The president says the problem about Central America is one of confusion, and he's right. But a major source of the confusion comes from the way he states his case. His latest news conference remarks on Central America, for instance, provide a notable example of how he contributes to the confusion he seeks to dissipate.
"Maybe the people are disturbed because of the confused pattern that's been presented to them," he says, and goes on to cite the planned U.S. military maneuvers off the Pacific and Caribbean coasts of Nicaragua as merely routine affairs, the kinds of operations we do all the time.
"Why are maneuvers that we have performed before and regularly suddenly treated with such suspicion when only, well, within this year, last spring we had military maneuvers in Honduras," he says. "And last year we had naval maneuvers in the Caribbean, and no one seemed to be excited about them at all. So, it's just that there's no confidence in the fact that when I say these are maneuvers of the kind we've been holding regularly and for years."
But they are not routine maneuvers. They are immeasurably different in nature and magnitude of operation and in their timing.
The present planned Honduran exercise, which took major congressional figures on both sides of the party aisle by surprise, calls for naval forces totaling 19 ships, among them two aircraft carriers and a battleship, 140 warplanes and 16,500 officers and men. Between 3,000 and 4,000 additional U.S. personnel will operate on the ground in Honduras while the naval forces maneuver off both coastlines.
By comparison, the previous U.S.-Honduran exercise to which the president referred (and which took place last winter, not spring) involved 1,600 U.S. military personnel as opposed to the present some 20,000. The earlier exercise, Ahuas Tara (Big Pine), involved no U.S. combat units, as will be employed in Ahuas Tara II this time. In addition, the latest maneuver reportedly will leave behind new airstrips and training facilities for use by the U.S.-backed forces fighting the government in Nicaragua and guerrillas in El Salvador.
Some difference, Mr. President.
Most astonishing of all, after belaboring his critics for raising questions about the motivations behind this massive show of force at a critical juncture in our Central American relations, the president went on to admit he really wasn't well informed about our operations. At least that's what his words indicated:
"It hardly seems to me that those ships are going there, and I don't know that they're going to be there six months," he said. "I don't know what the length of time for the training is. I don't know the number of ships involved. But I didn't know the number that were involved in the Caribbean exercises."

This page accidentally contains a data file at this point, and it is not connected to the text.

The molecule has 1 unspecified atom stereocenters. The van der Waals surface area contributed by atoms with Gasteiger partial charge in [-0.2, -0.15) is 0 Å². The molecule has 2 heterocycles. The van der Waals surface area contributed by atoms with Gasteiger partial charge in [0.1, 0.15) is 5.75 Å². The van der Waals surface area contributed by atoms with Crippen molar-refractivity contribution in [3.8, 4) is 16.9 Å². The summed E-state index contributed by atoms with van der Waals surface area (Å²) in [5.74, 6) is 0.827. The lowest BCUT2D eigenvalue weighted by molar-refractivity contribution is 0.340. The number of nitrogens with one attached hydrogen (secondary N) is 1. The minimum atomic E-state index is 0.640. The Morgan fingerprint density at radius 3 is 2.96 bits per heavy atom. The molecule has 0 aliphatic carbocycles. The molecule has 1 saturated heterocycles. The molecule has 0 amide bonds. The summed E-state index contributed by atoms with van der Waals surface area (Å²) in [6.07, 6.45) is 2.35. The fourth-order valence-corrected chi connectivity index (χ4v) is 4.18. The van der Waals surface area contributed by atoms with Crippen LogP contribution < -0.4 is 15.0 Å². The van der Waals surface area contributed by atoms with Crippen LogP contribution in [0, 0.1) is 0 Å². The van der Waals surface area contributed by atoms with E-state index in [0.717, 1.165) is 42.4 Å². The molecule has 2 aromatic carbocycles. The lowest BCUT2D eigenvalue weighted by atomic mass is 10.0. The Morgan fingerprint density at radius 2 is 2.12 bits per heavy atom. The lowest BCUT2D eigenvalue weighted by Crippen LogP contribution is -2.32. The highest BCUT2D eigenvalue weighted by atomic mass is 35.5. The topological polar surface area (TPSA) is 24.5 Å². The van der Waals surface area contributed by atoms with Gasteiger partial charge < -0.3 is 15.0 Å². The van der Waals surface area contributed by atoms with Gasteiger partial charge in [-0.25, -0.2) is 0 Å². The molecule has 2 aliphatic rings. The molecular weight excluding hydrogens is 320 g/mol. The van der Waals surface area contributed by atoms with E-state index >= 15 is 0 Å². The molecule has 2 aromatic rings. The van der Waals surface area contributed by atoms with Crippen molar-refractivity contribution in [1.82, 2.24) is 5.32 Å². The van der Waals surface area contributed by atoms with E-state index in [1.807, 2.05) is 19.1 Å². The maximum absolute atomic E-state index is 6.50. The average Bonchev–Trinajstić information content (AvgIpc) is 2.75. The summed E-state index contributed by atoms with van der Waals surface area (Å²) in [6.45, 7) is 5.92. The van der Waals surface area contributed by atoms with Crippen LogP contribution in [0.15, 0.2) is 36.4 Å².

Some concession. And now who's confused?
Much has been made recently about the Vietnam analogy, and the president has attempted to lay this one firmly to rest. "There is no comparison with Vietnam and there's not going to be anything of that kind in this," he says unequivocally.
But here, too, he faces problems of his making. The real "lesson" of Vietnam involves something other than disputes about how best to combat communism. It involves what happens when a president loses credibility with the people either by not telling it straight, or by seeming to have misinformed the public.
By curious happenstance, the day's mail after the president's press conference about confusion and Central America brought the two latest soundings of the Gallup Poll. Back to back, the Gallup headlines sounded an implicit reminder, and warning, of the fate that befell Lyndon Johnson a generation ago at the peak of his presidency. The first one read:Reagan Job Performance Rating At Highest Level in 16 Months
The second one read: Salvador Still Seen As Potential 'Vietnam'
For Ronald Reagan, those ought to serve as a spur to address head-on growing public doubts about his Central American policies and motivations. Lay it out, Mr. President, loud and clear, and where confusion exists look to your own house as well as your critics.
NOTE: As a postscript to last week's column about the president's appearance before the International Longshoremen's Association and the praise he showered on that aromatic union and its leaders, the extraordinary comments by the attorney general of the United States on Thursday deserve equal attention. "If the suggestion here is that we should boycott an organization because there may be individuals connected with that organization who have been convicted of some criminal activity," he said, "if that is the suggestion, it has remarkable ramifications because I assume, based on what has recently happened, there might be circumstances under which we then have to terminate our relationships with Congress." William French Smith, who seems to have an unerring talent for saying the wrong things at the wrong time, offered that observation on the occasion of the president's signing an executive order creating a crime commission "to break the power of the mob in America." Which makes you wonder whether he and the president think Congress to be the body infiltrated by organized crime and intend to make it their target? If so, what great news for the ILA and the Teamsters. At least they can breathe easy.